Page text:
This brief glimpse of the everyday life of the common man during the life of Christ is viewed in part through the examination of the remnants of later Rabbinical writings. And yet the evidence of the influence of “traditions” as found in the pages of the New Testament suggests their worth in a partial reconstruction of the era of the new covenant of the scriptures. While the Mosaic law and these “traditions” in their fulness became a curse to some, to others it was as a schoolmaster of preparation for the law of the gospel. (See Gal. 3:13, 24–25.)

TIME

New Testament Designation

Equivalent of Meridian Time

Scriptural References

Third Hour Sixth Hour

9:00 a.m. 12:00 noon

Matt. 20:3; Mark 15:25; Matt. 20:5; Matt. 27:45; Mark 15:33; Luke 23:44; John 4:6; John 19:14

Seventh Hour Ninth Hour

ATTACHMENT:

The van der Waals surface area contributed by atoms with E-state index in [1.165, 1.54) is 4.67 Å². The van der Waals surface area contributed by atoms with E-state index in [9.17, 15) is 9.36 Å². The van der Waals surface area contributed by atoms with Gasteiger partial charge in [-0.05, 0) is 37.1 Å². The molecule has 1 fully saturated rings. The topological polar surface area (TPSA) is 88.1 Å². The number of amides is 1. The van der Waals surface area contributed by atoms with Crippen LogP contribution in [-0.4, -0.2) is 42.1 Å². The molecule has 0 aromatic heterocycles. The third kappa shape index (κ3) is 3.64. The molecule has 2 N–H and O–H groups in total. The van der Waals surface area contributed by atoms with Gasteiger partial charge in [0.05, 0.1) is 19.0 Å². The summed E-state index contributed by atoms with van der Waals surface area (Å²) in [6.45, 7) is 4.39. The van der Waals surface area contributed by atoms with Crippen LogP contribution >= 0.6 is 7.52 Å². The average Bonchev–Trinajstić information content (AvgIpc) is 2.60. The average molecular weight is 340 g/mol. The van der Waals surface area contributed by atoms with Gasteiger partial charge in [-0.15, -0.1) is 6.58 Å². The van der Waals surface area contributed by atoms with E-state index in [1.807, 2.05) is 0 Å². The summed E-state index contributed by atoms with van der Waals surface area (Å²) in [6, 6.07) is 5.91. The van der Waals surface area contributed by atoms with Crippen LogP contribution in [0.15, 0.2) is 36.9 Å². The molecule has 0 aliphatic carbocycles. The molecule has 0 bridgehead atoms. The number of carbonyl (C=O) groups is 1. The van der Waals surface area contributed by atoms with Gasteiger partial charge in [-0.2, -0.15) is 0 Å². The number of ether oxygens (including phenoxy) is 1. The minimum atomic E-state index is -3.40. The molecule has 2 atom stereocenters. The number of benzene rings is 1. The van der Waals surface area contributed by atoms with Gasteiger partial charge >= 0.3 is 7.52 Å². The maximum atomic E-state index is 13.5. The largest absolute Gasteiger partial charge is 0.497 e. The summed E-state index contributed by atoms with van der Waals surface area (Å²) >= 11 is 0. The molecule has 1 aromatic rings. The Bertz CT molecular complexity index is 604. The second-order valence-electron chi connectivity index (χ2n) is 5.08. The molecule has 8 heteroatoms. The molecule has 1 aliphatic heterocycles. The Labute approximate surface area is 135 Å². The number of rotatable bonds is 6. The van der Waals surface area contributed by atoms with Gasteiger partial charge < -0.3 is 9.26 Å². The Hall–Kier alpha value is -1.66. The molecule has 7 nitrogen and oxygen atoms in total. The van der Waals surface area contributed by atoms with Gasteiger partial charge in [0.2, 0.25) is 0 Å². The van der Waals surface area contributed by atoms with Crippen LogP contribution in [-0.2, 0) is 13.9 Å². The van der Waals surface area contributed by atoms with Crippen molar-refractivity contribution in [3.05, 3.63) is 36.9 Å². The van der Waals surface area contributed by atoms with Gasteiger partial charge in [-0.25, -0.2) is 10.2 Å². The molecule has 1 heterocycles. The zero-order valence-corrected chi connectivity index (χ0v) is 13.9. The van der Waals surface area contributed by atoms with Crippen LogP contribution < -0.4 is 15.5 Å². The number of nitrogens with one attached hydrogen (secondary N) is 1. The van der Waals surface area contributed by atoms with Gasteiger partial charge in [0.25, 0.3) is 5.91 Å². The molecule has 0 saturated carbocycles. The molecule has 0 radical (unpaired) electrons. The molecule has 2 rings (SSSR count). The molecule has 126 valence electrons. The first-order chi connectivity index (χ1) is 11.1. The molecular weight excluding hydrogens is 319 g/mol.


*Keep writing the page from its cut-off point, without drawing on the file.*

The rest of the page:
1:00 p.m. 3:00 p.m.

John 4:52; Matt. 20:5; Matt. 27:45–46; Mark 15:33–34; Luke 23:44

Tenth Hour Eleventh Hour

4:00 p.m. 5:00 p.m.

John 1:39; Matt. 20:6, 9

Nighttime was divided into watches or periods of three hours during which the town watches performed their duties. (Mark 13:35.)

New Testament Designation

Equivalent of Meridian Time at Which the Watch Ended

Scriptural References

First Watch

9:00 p.m. evening

Mark 13:35

Second Watch Third Watch

12:00 midnight 3:00 a.m. cock crowing

Matt. 25:6; Luke 11:5; Matt. 26:74; Mark 14:68, 72; Luke 22:60–61; John 18:27

Fourth Watch

6:00 a.m. morning

Matt. 14:25; Mark 6:48

Edward J. Brandt is an instructor at the Institute of Religion, University of Utah, and a counselor in the Sandy 16th Ward bishopric, Sandy Utah North Stake.